First, it never emulates the sense of doom and tragedy of Poe’s work and the popular conception of his life. I called The Raven a sad film, but it’s “pathetic sad” from an external viewpoint. The film itself just imitates tragedy and gloom: stagy and artificial. This “shallowness of doom” is most damaging in what it does to Poe’s relationship to his fiancée, Emily. Or the complete lack of a relationship. Rescuing Emily from the mystery murderer is the crux of the plot, but damned if the film establishes anything between the two lovers before that. Actress Alice Eve projects Emily as “pretty” and that’s about all. Where is the romantic figure we hear about in “Annabel Lee,” Poe’s grand poetic tragedy and the last poem he completed? Just reading the poem out loud in the movie isn’t enough; for Edgar Allan Poe’s life to feel real on the screen, at least a bit of the emotion from that poem (and just about everything else he wrote) needs to bleed through. None does. Emily is a generic damsel in distress.

John Cusack doesn’t help matters. His Poe is a frustrating, gloomy Gus, not the tormented Gothic artist the movie wants viewers to see. When Poe first enters the story, arrogantly throwing himself around in a bar to bum a free drink, Cusack plays him like Robert Downey Jr.’s Sherlock Holmes. It’s amusing for a few minutes, but after that Cusack sort of clicks off, as if he decided playing Poe as if he were in an opium haze for the rest of the movie would cut it. I never believed for a moment that this man had a story in him like “The Fall of the House of Usher.” Hell, I don’t think this guy could have written “The Balloon-Hoax.” (Speaking of which, the killer should have used that story for inspiration. It’s a challenge, and much less obvious than burial alive.)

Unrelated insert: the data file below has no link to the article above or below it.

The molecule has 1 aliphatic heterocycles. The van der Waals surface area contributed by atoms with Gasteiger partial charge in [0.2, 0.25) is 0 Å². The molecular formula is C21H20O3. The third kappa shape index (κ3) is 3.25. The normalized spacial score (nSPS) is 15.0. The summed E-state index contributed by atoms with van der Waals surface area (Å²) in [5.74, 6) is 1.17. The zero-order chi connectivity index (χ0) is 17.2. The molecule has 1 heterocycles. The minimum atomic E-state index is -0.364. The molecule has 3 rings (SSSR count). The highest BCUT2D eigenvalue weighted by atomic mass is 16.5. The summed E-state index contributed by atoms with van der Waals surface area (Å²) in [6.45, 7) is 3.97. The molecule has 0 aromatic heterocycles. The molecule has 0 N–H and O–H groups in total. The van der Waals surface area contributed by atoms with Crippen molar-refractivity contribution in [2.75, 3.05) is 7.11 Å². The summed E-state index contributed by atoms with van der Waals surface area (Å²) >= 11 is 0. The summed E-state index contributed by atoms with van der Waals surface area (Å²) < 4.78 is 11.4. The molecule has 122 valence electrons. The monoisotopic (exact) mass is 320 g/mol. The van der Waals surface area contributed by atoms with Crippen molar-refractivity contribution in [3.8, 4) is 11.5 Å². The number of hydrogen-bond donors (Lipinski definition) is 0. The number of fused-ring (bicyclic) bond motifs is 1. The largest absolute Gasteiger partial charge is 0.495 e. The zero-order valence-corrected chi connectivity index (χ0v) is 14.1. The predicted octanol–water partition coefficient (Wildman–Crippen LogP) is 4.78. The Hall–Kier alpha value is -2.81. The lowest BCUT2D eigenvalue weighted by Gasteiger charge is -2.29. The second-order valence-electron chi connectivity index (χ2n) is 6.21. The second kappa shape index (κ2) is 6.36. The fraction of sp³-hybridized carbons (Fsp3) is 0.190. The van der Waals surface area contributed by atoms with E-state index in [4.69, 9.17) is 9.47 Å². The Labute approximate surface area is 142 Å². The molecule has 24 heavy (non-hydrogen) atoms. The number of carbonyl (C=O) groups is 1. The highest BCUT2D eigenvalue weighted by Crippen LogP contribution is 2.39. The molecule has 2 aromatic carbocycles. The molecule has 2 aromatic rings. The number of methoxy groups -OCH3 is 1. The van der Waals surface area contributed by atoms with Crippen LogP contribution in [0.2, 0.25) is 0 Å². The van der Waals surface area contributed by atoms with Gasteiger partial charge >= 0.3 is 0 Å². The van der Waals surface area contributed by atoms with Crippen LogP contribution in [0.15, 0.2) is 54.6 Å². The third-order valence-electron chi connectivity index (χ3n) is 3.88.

Second, The Raven has no suspense. And suspense is sort of, well, integral to Edgar Allan Poe’s work. In the first ten minutes, The Raven trots out its “Pit and the Pendulum” moment—and botches it spectacularly. The short story “The Pit and the Pendulum” works because it is filled with unbearable tension as the swinging blade descends with agonizing regularity toward the trapped man. The potential for something horrible to happen, our imagination of that moment when the blade slices through the body, is what makes the story such a masterpiece. Actually watching a blade gorily cut through somebody without build-up… who cares? Director James McTeigue mistakes gore for suspense, and that slays The Raven, which has not a genuine second of tension anywhere in it.

The poor handling of the “Pit and the Pendulum” set-piece haunts the film to the conclusion, and wow is the conclusion as dead as the people at Prince Prospero’s party in “The Masque of the Red Death.” The reveal of the killer is one of those, “Hum, so what?” moments that I can’t believe the screenwriters felt would work when they wrote it. (Maybe they didn’t; it’s difficult to tell who is responsible for the final product on screen in any film, but I hope this was a clumsy insertion from a suit without any creative background.) The ending is lazy, limp, and has no resonance whatsoever—and to compound it, a hasty coda tries to slap a more positive ending on it all, which manages to draw more attention to how terrible the ending is.

“The Masque of the Red Death” sequence is the film’s best, since it’s quite beautiful to look at, and marks one of the few places where the film opens up a bit to strut its period designs. But the poor attention to suspense ends up killing this scene as well. The climax of the party needs to dazzle, since this moment drives the rest of the film, but … eh, that’s it? Blink and you’ll miss it. Don’t blink, you won’t miss it, but you still won’t care.

Here’s a lingering curiosity I have about the film: why did the killer ignore Poe’s most famous short story, “The Fall of the House of Usher”? The killer does use burying someone alive as a murder technique, but it is linked specifically to “Premature Burial.” “Walled up alive” from “The Cask of Amontillado” also appears, so maybe the killer thought that doing yet another living internment was going overboard. But… you picked “Premature Burial” over “The Fall of the House of Usher”? What’s wrong with you? I have to imagine this internal debate: “I can use either ‘The Black Cat’ or ‘Why the Little Frenchman Wears His Hand in a Sling.’ Hmmm, ‘Little Frenchman’ it is!”

Now that I think about it, “Hop-Frog” would have worked well: forcing somebody to wear an ape costume and then torching him while suspended from chains! (The wonderful Vincent Price movie Masque of the Red Death incorporates this moment into its action.) This is a much better murder method than the film’s terrible use of “The Facts in the Case of M. Valdemar,” which even the killer admits is stupid.

So, to sum up… The Avengers! HULK SMASH!